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April 2010

In preparing for the worst, we strive to be the best

Earlier this week, we had a scary what-if scenario to consider: our response to a shooting incident on campus. The two gunmen, hostages and multiple victims were actors participating in an exercise, but the police and other emergency responders were real, and they handled this mock crisis with true professionalism.

Any real large-scale incident would quickly involve our partners from Chapel Hill, Carrboro and Orange County. So they were, of course, a very important part of our drill. We had colleagues from the Chapel Hill police -- including Chief Brian Curran -- and fire departments, Carrboro Police Department, and Orange County's Sheriff's Office and emergency services. We are so grateful for the time and attention all of these departments devoted to this exercise and in working with Chief Jeff McCracken and our Department of Public Safety.

All of us went into the drill not knowing much more than its location and that it would involve a shooting. But as the situation evolved, we came to see how each of the various units on and off campus brought certain critical strengths to the effort. For example, when a twist in the drill developed that one of the shooters might have been carrying a possibly radioactive substance, we were able to call upon the expertise of our campus Environment, Health and Safety department to assess the threat. When the hostage situation developed, the Chapel Hill Police Department's hostage negotiation team was able to step in and help secure the release of the hostages and the surrender of the gunman.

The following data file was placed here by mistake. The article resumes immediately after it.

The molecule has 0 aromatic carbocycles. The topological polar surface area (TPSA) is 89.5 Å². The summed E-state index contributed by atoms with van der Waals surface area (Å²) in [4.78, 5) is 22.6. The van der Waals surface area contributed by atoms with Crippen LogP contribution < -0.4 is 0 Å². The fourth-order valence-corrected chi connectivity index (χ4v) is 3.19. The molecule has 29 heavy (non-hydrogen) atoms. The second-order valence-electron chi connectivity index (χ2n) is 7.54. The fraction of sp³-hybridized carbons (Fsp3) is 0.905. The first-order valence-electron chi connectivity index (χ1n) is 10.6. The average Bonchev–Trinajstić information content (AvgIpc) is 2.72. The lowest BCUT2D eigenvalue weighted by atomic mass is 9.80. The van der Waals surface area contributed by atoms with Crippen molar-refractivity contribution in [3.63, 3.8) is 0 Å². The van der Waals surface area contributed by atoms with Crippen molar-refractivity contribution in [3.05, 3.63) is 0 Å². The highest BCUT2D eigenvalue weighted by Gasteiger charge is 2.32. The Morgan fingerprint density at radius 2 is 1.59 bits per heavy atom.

The consultants for the exercise, who have been conducting similar drills on the other UNC system campuses, told us afterward that they were impressed by the seamlessness of the cooperation among the different law enforcement and emergency response units. They noted that they saw none of the turf issues that sometimes spring up in other exercises -- or real life. That didn't surprise me. We have a great track record for working well together during many events that require wide-ranging coordination and cooperation, from handling the surging downtown crowds of Halloweens past to keeping national championship celebrations on Franklin Street from getting out of hand.

As an institution, learning is important to us, and each time we do an exercise like this or go through a real crisis we learn something new. This time, I learned two lessons. One is just how difficult it is to balance the field command's autonomy with trying to communicate what's happening to the 52,000 people on campus and at the hospital -- as well as in the community -- who are waiting for information. The other lesson, which I'm still considering, is deciding how we determine when it's safe to tell people to stop sheltering in place -- and how realistic it is to expect them to stay put for hours at a time.

As I said at the media briefing immediately following the event, I'm proud to be part of this university and to see the commitment the campus police, the Chapel Hill police and all the other participants in the exercise, including our university administrators, have to protecting the safety of the people on our campus.

Here's something else I learned: It's good to know that, whether it's just a drill or a real crisis, our off-campus partners have our back.


Holden Thorp is chancellor of the University of North Carolina at Chapel Hill. Readers can contact him at

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